By Sebastian O’Kelly
Yes, Redrow may be thought to be shafting its customers at Ledsham Garden Village by playing the leasehold angles, if these houses could be sold normally as freehold. Yes, it has high ground rents at its fancy flats at, for example, Kingston Riverside, in Surrey
So far, so developer wideboy, one might think. And no different to any other housebuilder presented with leasehold’s opportunities in England and Wales.
But, to be frank, I would much prefer to demonstrate outside a Taylor Wimpey sales office: this is the company which turned this graft into a major scandal with doubling ground rents.
Or Bellway, whose CEO is the gormless Ted Ayres, who is bellowing to anyone who listens that there is no leasehold house scandal.
Or Persimmon (in which I have a shareholding), whose cowardly CEO Jeffrey Fairburn has said not a whisper about leasehold houses, yet prattles sanctimonious nonsense about engaging with “stakeholders” it the annual report.
Persimmon has spread wealth-eroding leasehold houses all over the country, wherever the opportunity has presented itself.
Redrow’s founder chairman Steve Morgan is in a different league to the spear-carriers-turned-CEOs who run many of the other housebuilding firms.
The only person of comparable stature is Tony Pidgley of the Berkeley Group, which builds fancy Thamesside apartments in London.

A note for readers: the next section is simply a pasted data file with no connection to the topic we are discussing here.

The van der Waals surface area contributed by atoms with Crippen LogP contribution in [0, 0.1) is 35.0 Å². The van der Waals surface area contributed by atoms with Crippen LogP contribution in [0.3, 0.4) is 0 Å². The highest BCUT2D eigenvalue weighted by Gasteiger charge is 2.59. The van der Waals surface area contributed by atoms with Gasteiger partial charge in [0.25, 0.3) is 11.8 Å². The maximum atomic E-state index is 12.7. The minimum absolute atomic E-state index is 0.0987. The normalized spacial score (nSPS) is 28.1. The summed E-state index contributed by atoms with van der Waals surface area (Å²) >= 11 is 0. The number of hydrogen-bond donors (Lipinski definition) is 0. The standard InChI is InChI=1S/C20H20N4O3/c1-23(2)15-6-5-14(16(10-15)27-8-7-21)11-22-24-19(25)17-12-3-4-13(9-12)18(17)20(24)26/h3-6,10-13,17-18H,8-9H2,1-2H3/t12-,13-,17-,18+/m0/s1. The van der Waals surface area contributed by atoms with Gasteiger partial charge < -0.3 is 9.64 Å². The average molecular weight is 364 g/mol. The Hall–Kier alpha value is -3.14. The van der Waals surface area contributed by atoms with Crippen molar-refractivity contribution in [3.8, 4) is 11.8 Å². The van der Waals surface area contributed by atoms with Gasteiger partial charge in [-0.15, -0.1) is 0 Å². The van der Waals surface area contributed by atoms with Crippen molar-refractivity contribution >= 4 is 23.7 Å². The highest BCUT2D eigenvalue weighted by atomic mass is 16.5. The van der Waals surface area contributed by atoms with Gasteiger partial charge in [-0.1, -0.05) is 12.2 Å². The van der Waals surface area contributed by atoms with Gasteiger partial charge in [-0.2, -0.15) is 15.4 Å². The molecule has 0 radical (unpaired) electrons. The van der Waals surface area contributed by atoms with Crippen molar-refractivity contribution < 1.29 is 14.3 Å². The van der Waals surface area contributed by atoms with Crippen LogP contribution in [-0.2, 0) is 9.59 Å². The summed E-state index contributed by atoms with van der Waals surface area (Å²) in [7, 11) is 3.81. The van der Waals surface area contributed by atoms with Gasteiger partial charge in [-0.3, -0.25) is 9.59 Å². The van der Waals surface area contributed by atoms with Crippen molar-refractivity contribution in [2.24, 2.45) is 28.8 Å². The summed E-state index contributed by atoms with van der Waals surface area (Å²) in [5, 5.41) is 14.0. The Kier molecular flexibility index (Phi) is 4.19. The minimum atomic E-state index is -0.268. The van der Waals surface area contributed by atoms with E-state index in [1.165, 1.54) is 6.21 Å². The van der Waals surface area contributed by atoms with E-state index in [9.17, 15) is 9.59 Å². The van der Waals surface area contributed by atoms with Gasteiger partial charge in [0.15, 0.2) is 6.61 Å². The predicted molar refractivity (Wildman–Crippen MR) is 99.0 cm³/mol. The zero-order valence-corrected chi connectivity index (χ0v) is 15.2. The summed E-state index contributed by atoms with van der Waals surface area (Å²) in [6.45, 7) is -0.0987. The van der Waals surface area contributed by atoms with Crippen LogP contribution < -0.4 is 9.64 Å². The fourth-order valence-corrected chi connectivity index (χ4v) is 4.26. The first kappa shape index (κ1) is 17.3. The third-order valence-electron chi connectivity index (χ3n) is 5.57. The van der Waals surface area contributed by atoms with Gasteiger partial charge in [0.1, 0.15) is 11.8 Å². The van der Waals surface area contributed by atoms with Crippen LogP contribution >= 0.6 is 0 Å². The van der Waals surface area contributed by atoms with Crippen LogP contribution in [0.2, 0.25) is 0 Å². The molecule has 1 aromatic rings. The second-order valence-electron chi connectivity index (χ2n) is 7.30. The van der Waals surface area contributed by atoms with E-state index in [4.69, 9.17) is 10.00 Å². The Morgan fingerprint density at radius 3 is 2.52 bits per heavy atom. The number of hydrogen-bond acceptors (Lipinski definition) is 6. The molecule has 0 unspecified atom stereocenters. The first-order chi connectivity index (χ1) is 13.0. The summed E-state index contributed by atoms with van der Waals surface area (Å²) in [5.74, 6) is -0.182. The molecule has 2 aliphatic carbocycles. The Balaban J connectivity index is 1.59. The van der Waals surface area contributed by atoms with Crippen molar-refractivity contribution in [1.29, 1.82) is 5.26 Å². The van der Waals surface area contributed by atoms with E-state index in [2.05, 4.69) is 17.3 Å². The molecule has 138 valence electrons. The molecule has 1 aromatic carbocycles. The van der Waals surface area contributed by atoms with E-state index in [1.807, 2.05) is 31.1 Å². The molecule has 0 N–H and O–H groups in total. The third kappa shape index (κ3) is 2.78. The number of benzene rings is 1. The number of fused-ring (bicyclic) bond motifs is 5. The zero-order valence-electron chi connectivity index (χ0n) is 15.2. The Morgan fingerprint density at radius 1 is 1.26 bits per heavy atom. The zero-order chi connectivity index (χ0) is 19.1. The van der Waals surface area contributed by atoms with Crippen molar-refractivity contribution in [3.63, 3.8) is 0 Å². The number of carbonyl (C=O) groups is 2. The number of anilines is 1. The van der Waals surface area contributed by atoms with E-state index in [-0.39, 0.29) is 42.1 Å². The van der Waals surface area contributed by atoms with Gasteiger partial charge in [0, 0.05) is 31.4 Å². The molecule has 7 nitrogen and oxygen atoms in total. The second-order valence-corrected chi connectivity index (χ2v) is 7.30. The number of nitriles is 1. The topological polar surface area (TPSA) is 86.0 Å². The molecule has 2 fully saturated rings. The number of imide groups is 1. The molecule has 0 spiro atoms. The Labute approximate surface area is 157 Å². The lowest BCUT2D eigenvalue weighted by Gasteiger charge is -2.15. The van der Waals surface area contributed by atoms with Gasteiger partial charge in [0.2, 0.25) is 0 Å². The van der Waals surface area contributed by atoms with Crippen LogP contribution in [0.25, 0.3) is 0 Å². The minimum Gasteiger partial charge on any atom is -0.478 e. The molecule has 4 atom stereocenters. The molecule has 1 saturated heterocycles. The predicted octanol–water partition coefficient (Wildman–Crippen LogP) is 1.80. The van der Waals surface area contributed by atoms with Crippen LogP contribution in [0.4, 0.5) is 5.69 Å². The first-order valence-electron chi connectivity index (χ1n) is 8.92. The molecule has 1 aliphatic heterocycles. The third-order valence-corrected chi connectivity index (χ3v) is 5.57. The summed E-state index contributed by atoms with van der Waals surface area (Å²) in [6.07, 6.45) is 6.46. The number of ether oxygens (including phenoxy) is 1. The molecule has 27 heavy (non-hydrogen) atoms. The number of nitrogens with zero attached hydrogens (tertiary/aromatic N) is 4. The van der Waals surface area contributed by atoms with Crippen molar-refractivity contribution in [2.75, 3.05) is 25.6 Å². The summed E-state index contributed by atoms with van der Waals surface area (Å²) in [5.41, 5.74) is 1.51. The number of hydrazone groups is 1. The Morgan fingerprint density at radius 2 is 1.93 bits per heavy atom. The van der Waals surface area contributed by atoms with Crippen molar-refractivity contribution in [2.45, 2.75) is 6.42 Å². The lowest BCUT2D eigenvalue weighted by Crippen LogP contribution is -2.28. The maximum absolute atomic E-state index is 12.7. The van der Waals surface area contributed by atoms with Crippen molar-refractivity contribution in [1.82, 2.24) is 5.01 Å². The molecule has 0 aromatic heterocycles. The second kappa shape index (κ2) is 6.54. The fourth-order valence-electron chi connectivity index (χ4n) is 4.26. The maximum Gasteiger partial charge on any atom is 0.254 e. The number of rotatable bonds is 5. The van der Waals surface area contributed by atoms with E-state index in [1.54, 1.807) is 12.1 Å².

After borrowing £5,000, Morgan set up Redrow in 1974, built it into a plc housebuilder, floated it in 1994 and then sold it off in 2000.
He kept an 8 per cent stake, but largely missed out on the deleterious property frenzy of the next eight years.
Then came the crash, which saw Redrow looking at a £200 million loss, at which point in 2009 Morgan returned to the company.
“I just couldn’t see what had taken me 25 years to build up destroyed,” he told the BBC. “I’d been through recessions before and I knew what to do and what not to do.”
By June last year, Redrow was posting profits of £240 million on sales of £1.4 billion.
Last month, Morgan gave £200 million of Redrow shares to the charitable foundation that he set up in 2001. This equates to 11.4 per cent of Redrow. It is one of the biggest charitable donations ever given by a British businessman.
It goes to the Morgan Foundation, which has already committed £35 million to charitable causes in North Wales and the North West.
If the Morgan Foundation wishes to make a donation to LKP, which is a registered charity, we would be delighted to accept it.
So, yes, I will be outside the sales office at Ledsham Garden Village on Saturday, but I would far rather be outside the offices of some other housebuilder.